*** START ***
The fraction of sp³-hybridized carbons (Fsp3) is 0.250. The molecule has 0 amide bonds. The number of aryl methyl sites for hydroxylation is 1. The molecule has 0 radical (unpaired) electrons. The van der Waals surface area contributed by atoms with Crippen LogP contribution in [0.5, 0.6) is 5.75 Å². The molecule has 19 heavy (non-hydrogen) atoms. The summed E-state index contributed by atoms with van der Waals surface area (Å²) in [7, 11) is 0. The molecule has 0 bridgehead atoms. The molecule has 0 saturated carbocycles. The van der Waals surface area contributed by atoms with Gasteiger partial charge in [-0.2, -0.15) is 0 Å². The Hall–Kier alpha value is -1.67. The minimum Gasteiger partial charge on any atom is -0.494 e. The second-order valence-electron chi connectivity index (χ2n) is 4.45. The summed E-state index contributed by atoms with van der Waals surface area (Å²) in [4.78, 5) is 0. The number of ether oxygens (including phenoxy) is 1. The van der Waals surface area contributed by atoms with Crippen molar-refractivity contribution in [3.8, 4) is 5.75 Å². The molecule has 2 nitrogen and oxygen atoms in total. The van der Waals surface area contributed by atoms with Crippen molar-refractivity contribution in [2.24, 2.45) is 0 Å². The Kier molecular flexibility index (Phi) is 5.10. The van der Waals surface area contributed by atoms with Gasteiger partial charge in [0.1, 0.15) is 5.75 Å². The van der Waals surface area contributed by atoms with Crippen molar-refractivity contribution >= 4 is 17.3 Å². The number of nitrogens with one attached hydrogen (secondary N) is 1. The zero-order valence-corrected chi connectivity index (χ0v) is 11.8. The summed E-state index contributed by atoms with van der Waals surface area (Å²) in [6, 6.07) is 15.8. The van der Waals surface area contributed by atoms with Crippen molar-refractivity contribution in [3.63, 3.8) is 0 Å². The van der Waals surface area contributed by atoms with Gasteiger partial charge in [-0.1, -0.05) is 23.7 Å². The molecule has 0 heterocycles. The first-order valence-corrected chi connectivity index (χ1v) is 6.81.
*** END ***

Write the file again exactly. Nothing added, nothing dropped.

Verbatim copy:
The fraction of sp³-hybridized carbons (Fsp3) is 0.250. The molecule has 0 amide bonds. The number of aryl methyl sites for hydroxylation is 1. The molecule has 0 radical (unpaired) electrons. The van der Waals surface area contributed by atoms with Crippen LogP contribution in [0.5, 0.6) is 5.75 Å². The molecule has 19 heavy (non-hydrogen) atoms. The summed E-state index contributed by atoms with van der Waals surface area (Å²) in [7, 11) is 0. The molecule has 0 bridgehead atoms. The molecule has 0 saturated carbocycles. The van der Waals surface area contributed by atoms with Gasteiger partial charge in [-0.2, -0.15) is 0 Å². The Hall–Kier alpha value is -1.67. The minimum Gasteiger partial charge on any atom is -0.494 e. The second-order valence-electron chi connectivity index (χ2n) is 4.45. The summed E-state index contributed by atoms with van der Waals surface area (Å²) in [4.78, 5) is 0. The number of ether oxygens (including phenoxy) is 1. The van der Waals surface area contributed by atoms with Crippen molar-refractivity contribution in [3.8, 4) is 5.75 Å². The molecule has 2 nitrogen and oxygen atoms in total. The van der Waals surface area contributed by atoms with Crippen molar-refractivity contribution in [2.24, 2.45) is 0 Å². The Kier molecular flexibility index (Phi) is 5.10. The van der Waals surface area contributed by atoms with Gasteiger partial charge in [0.1, 0.15) is 5.75 Å². The van der Waals surface area contributed by atoms with Crippen molar-refractivity contribution >= 4 is 17.3 Å². The number of nitrogens with one attached hydrogen (secondary N) is 1. The zero-order valence-corrected chi connectivity index (χ0v) is 11.8. The summed E-state index contributed by atoms with van der Waals surface area (Å²) in [6, 6.07) is 15.8. The van der Waals surface area contributed by atoms with Crippen molar-refractivity contribution in [3.63, 3.8) is 0 Å². The van der Waals surface area contributed by atoms with Gasteiger partial charge in [-0.1, -0.05) is 23.7 Å². The molecule has 0 heterocycles. The first-order valence-corrected chi connectivity index (χ1v) is 6.81.